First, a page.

How to deal with Toxic Stress

“Unhappy childhoods will kill you as an adult.” –  Anon


Here is the article I promised on how to deal with Toxic Stress. The previous article described what Toxic Stress was and how you identify it. Just as a reminder.

The starting point was that there was a series of research programmes that identified the impacts of stress on us as we grow up.  Adverse Childhood Experiences, or ACEs as they are called, comes from the USA CEntre of Disease Control “CDC-Kaiser Adverse Childhood Experiences Study”, a groundbreaking public health study that discovered that childhood trauma leads to the adult onset of chronic diseases; depression and other mental illness; violence and being a victim of violence. The 10 ACEs the researchers measured can be summarised as follows:

  • Physical, sexual and verbal abuse.
  • Physical and emotional neglect.
  • A family member who is:
    • depressed or diagnosed with other mental illness;
    • addicted to alcohol or another substance;
    • in prison.
  • Witnessing a mother being abused.
  • Losing a parent to separation, divorce or other reason.

Of course, there are many other types of childhood trauma — such as witnessing a brother or sister being abused; witnessing violence outside the home; witnessing a father being abused by a mother; being bullied by a classmate or teacher. However, the point was, that only 10 types were measured. with 17,000 people in the survey and 19 years of data.,; it is pretty accurate from a stats perspective.

The study uncovered a stunning link between childhood trauma and the chronic diseases people develop as adults, as well as social and emotional problems. This includes heart disease, lung cancer, diabetes and many autoimmune diseases, as well as depression, violence, being a victim of violence, and suicide.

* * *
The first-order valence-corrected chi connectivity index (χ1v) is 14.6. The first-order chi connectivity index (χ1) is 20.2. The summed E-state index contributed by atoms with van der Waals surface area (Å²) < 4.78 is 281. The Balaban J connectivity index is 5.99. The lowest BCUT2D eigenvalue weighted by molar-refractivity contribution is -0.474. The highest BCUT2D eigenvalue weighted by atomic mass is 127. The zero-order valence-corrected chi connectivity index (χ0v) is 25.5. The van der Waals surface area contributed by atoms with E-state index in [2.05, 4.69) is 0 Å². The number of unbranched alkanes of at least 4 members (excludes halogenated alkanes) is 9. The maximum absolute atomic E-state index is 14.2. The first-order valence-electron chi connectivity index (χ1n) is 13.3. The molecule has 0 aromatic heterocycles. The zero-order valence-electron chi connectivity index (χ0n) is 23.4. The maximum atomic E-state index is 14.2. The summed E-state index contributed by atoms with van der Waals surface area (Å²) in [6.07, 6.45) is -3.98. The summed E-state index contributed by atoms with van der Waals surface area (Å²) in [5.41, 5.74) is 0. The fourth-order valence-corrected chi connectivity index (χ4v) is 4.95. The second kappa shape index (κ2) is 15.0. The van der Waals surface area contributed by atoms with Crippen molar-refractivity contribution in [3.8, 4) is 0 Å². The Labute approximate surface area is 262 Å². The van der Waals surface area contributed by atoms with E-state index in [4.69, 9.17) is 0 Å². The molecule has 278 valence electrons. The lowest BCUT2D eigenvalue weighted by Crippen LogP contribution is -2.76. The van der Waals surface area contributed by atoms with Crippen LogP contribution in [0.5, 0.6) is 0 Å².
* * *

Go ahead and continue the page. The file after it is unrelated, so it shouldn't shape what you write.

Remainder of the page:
The good news is that the brain is plastic, and the body wants to heal.

The brain is continually changing in response to the environment. If the toxic stress stops and is replaced by practices that build resilience, the brain can slowly undo many of the stress-induced changes experienced early on.

There is well-documented research on how individuals’ brains and bodies become healthier through mindfulness practices, exercise, good nutrition, adequate sleep, and healthy social interactions.

And this is where I thought about the practices I have undertaken and the groups I have worked with; young people generally; people in treatment and finally; those young people I have worked with in prison.

Any treatment programme you undertake has to have the three core elements – physical, social and mental to ensure it works.

From a mental perspective, mindfulness is one of the NHS recommended programs. Just practicing mindfulness, without the other elements of leading a fuller life is fraught with failure.

You have got to take time to understand what the physical environment is contributing to your stress levels. Where you work; how you commute; how you take time out during the day.

Finally,  from a social perspective, do you have the friends and family relationships that you feel support and encourage you? Perhaps you might need to expand you social group. Join a  group that is looking to support its members in reducing stress. Perhaps joga. Perhaps a sport group? Whatever takes your fancy.

If you would like to take the Resilience Score and find out you would deal with stress, then go to:
I leave you with the following quote:


“When we are true to ourselves, all that is toxic and burdensome simply falls away”  ― Dina Hansen

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